Saturday, May 30, 2020

What’s the Best Toys for Your Puppy?

October 6, 2014 by  
Filed under Featured, Puppy Care

Picking out a safe toy for your dog to play with actually requires more than grabbing the first brightly colored dog toy you see. There are actually several different factors that you’ll want to take into consideration as you are browsing through dog toys that will be most appropriate for your pet. A few of the most important factors are as follows:

  • The response factor that your dog may have to specific types of sounds
  • The breed and size of your dog
  • The style and type of toy that your dog prefers playing with the most
  • The age of your dog

Squeaky toys are a very popular type of dog toys that can be a great treat that most dogs enjoy. However, before buying this type of item you will want to pay special attention to how your dog responds to the noises that these toys make. The general response to squeaky noises that come from a wide assortment of dog toys will generally arouse a dog’s curiosity and provide hours of fun playtime. There are some dogs however that show nothing but fear of toys like this.

The size and particular breed of your dog is also an important factor. It can be very hazardous to offer larger sized dogs small toys because they are often too easy for these dogs to swallow. When smaller breeds are offered toys that are much too large for them they will typically become frustrated and bored very quickly. To ensure your pet is able to get a lot of playtime, excitement, and exercise from the toys you provide, make sure they are appropriate to his size.

Just as every dog is different, so are the specific preferences that many of them have. While it may be easy to grab one dog’s attention with a simple rubber ball, other dogs prefer to play with soft plush colorful toys. Pay attention to the habits of your pet and select dog toys that fit his individual likes and personality.

The age of a dog is another important factor that should be considered when dog toys are purchased. It is common knowledge that many varieties of chew toys are usually a great toy for a puppy or young dog. However, older dogs do not have the strong need to constantly chew like a puppy does. Toys that add a little more complexity into the mix are often a good idea for older dogs. This will help to promote exercise that is so important for older dogs and they are not nearly as likely to be sniffed and forgotten as a simple chew toy might be.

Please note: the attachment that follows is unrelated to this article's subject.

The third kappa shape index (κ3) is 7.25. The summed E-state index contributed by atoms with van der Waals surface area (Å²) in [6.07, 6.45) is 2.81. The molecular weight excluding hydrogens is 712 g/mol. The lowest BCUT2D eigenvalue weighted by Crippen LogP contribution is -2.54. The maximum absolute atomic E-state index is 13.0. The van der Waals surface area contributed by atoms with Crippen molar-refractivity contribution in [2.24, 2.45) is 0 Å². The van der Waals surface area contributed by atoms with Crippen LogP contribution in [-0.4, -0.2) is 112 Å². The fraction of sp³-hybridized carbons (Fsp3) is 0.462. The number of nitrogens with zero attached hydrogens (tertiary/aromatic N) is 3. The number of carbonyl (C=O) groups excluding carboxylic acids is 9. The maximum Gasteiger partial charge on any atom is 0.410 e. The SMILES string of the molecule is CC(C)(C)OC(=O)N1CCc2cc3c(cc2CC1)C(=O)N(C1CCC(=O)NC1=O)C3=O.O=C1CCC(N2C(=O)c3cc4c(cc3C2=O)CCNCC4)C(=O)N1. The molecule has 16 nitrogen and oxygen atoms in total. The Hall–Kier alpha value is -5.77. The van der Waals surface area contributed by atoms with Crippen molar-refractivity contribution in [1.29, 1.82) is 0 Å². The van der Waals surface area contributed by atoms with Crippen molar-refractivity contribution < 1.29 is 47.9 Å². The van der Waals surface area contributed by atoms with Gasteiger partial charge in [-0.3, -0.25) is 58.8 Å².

As you offer a new toy to your dog, you might want to think about putting one or two of his old toys up for a while and then rotating them every now and again. This will keep them from becoming old and boring to your pet. When you give it back to him, he will feel as if he’s getting a brand new toy all over again.

You and Your Puppy

October 6, 2014 by  
Filed under Featured, Training Your Puppy

Getting a new puppy is a fun and interesting time. You probably went to a breeder or pet store or maybe just saw an ad on the Internet or the newspaper, for puppies, and decided just to check it out. Before you knew it those little eyes and fluffy puppy fur had your heart melting and you were headed home with him or her in your arms. If you are like most new pet owners you had visions of playing fetch with your dog, of watching him frolic at the lake, and of cuddling up on cold nights.

However, you probably failed to realize that the behaviors you dream of in a dog do not come naturally. In fact, the more natural behaviors for most puppies include lovely little things like chewing up your favorite shoes, barking every second of the day, and peeing wherever they are when the mood strikes them. These behaviors might seem cute at first, or even manageable but, if left unchecked they can lead to a very bad adult dog.

The problem with puppies that are not trained is that they grow into untrained dogs. An untrained dog can be a nuisance. All of that cute little yipping can quickly become loud barking that keeps you and your neighbors up for nights on end. The little teeth marks in your shoes can turn into destroyed furniture and a destroyed home before you know it. Likewise, those cute little puppy poops are not so cute when the dog is 75 pounds and has the excrement to match.

Untrained dogs can also be very dangerous. All dogs can bite. It is in their nature to defend with everything they have, including their teeth. You have to teach your dog not to use their teeth so that no one winds up hurt, at least not when they are playing with them. While we all expect our dog to protect us in a worst-case scenario situation, you should train your dog to be non-confrontational. Dogs that pose a danger to the community are at risk of being put down.